Regardless, all of these changes play to Hong Kong’s natural advantages. Gu and PwC’s Yip believe it is far easier for firms to prove business substance in Hong Kong, and that the Chinese authorities are less likely to be skeptical when it comes to Hong Kong holding companies. If they do investigate, mainland tax officials can easily check the ownership and status of a Hong Kong firm investing in China – in English or Mandarin.
However, Patrice Marceau, a partner at DLA Piper who specializes in Hong Kong and regional taxation, argues that this does not imply credulity on the State Administration of Taxation’s (SAT) part. “They will be looking at Hong Kong a little more strongly than expected,” he said, noting that a recent SAT circular on establishing business substance does mention Hong Kong
Robson Lee of Shook Lin & Bok, a Singapore law firm that consults on offshore investments, sees the DTA primarily as a political play: Beijing is protecting Hong Kong’s position as an entry point through tax policy. While Marceau agrees with this view, Lovells’ McGinty prefers to phrase it in milder terms, describing the move as “leveling the playing field.”
On a flat field, though, Hong Kong’s business and cultural links to the mainland make it the best player.
Horses for courses
It is by no means inevitable that Hong Kong will monopolize the mainland FDI market. For example, private equity firms taking minority stakes in countries around the world may prefer to headquarter in offshore jurisdictions with the best overall blend of international DTTs. Corporate investors also exhibit varying degrees of aggressiveness when it comes to minimizing tax.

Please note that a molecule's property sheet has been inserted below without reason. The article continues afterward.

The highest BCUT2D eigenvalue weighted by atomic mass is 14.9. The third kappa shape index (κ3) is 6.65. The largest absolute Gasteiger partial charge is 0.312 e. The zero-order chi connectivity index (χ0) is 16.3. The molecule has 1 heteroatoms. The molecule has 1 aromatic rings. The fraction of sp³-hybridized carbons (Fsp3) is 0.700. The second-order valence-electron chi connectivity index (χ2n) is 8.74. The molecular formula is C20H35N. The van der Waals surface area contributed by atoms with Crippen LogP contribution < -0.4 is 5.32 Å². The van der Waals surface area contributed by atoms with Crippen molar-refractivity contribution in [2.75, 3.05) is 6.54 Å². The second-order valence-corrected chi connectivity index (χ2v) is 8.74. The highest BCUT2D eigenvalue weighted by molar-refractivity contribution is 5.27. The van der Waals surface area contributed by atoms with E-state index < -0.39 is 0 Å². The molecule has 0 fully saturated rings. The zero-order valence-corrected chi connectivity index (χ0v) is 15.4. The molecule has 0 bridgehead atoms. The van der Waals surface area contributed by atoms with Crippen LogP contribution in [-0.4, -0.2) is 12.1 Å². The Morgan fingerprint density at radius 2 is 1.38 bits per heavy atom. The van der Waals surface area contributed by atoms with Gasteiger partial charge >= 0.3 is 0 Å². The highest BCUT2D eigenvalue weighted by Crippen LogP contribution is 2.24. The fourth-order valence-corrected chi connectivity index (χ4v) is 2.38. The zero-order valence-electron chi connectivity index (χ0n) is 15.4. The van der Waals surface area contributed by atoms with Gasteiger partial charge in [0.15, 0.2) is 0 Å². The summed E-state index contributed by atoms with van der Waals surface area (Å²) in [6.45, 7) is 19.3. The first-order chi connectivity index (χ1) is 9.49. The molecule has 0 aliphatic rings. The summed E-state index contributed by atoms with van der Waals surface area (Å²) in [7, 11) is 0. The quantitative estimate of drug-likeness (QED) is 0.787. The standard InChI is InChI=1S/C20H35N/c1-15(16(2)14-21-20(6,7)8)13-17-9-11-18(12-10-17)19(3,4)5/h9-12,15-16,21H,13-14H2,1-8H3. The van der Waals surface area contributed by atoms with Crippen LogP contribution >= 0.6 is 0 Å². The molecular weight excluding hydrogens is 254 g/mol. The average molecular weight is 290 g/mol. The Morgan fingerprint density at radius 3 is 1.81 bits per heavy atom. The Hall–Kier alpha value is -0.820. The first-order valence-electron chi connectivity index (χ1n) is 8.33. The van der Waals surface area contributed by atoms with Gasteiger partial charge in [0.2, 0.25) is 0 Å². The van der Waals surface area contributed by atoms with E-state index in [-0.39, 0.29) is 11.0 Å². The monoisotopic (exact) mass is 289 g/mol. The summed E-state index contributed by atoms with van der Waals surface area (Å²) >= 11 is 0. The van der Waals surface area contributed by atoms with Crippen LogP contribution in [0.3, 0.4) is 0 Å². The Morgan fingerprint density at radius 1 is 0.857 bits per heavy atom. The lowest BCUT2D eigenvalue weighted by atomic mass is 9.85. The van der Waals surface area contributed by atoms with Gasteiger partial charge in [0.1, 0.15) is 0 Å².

“Tax is important, but from a business, common-sense perspective, do you want to have the tax tail wagging the business dog?” said Andy Mok, president of Red Pagoda Concepts, a Seattle-based investment consultancy specializing in China. Furthermore, he notes that shareholders’ preference for the privacy offered by offshore jurisdictions is not implicitly criminal. The fewer disclosures a company has to make, the less information falls into the hands of its competitors.
For others, Hong Kong’s proximity to Beijing may be a double-edged sword. “Many investors may also welcome some ‘distance’ between the location of their intermediary holding vehicle and China,” said Seychelles attorney Simon Mitchell. “Hong Kong is, after all, part of China.”